The safety of the crew and the people we are working with is naturally our main concern, so there are a few drone safety rules that need to be followed in order to make it a rewarding and pleasurable experience for everyone involved.
Pilot and ground crew
The pilot has the responsibility of ensuring the safety of everyone concerned, so he/she also gets to have the final say. While working with the director to achieve the best final result is of paramount importance, if a shot is deemed unsafe by the pilot it may mean having to consult with the director to make adjustments/changes in order to find a safer way to achieve a specific shot.
People, Privacy, Public Roads and Controlled Airspace
Aero Drone Films has a very strict policy with regards to drone safety and privacy and not endangering the public. To this end we practice the following restraints:
- No encroaching on peoples’ private space without their express permission (so no spying on the neighbours or stalking celebrities and so forth).
- No flying over public roads unless the road has been cordoned off specifically for a shoot and all cast and crew members are completely aware of the drone and drone safety rules at all times.
- No flying in or around crowds unless crowd is part of a film set or advert and are extra’s or crew and fully aware of the drone.
- No flying in controlled or prohibited airspace
Line of site
Flying the drone out of line of site the pilot is not only reckless, but dangerous as well. We keep our drones within a range of about 150m from the pilot, and always with an unobstructed view of the craft, for safety reasons as well as to maintain maximum control of the craft and better accuracy in getting the shot. If the shots are planned properly there are very few reasons to need to go any further away.
Max Height and Speed
The maximum height we will take the drone to is 100m for the safety of the people on the ground as well as any possible air traffic that may be in the area, although helicopters and planes have to maintain an altitude well above the 100m limit we have. Generally speaking however we prefer to stay within a 50m ceiling. This also ensures maximum control of the craft and more accurate flying to get the shot.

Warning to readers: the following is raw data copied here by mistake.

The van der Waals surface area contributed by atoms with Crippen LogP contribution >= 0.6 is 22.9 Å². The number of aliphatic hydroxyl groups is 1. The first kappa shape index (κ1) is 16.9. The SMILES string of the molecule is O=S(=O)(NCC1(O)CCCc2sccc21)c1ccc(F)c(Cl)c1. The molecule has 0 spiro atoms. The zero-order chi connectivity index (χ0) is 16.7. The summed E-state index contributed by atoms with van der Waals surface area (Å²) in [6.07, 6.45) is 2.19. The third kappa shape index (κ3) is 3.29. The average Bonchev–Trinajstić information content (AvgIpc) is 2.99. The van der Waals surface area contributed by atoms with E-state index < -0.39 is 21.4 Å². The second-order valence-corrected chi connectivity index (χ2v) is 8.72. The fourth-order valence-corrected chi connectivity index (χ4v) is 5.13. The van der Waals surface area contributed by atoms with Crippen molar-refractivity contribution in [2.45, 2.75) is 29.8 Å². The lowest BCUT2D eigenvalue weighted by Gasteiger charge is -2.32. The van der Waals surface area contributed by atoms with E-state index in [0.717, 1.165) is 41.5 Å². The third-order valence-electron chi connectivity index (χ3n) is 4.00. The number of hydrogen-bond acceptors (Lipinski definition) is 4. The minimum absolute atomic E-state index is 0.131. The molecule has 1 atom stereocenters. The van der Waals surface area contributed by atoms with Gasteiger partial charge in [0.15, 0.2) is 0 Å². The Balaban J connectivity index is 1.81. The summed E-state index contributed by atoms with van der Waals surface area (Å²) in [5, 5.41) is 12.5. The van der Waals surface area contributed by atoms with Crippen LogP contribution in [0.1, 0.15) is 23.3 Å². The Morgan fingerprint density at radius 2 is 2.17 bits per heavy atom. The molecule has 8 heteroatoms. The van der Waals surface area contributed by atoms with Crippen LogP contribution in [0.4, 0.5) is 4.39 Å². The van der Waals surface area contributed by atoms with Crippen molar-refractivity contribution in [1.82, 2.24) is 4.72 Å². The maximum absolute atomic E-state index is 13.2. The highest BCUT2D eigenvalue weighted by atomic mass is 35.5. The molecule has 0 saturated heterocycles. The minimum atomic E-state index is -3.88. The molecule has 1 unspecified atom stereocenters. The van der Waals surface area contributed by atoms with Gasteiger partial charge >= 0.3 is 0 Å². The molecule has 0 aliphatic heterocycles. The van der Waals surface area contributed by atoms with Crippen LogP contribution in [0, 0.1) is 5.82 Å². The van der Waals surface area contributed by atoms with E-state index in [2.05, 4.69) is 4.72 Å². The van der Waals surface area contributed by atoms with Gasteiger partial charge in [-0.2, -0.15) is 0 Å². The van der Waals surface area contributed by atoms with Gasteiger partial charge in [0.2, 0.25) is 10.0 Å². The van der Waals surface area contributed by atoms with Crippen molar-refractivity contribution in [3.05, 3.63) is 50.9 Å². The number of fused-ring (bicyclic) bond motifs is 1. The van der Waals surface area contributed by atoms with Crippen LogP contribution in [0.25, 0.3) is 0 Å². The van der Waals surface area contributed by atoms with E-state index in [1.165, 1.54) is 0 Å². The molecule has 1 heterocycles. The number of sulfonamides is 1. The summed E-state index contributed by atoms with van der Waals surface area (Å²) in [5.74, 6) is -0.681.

High speed flying can create unstable footage as well as endanger the gear and anyone or anything in the immediate vicinity. So while we are able to do tracking shots relatively safely at about 25 to 30km/h, we advise against it. There are other ways of achieving the illusion of speed in Post Production or with altitude and angle of the drone.
Mother Nature naturally plays a big part in whether or not outdoor filming can take place. Flying in rain and fog is not possible and wind is a big factor as well. Even though the drones are fitted with GPS navigation systems which help to keep the craft where they should be, gusting winds in excess of 10km/h make it unsafe to fly. Other factors to take into consideration are thermals, updrafts and downdrafts, which can be found close to mountain sides or buildings etc. Because of these factors, any flying close to a building (for example), can only be done in ideal weather conditions to ensure safety.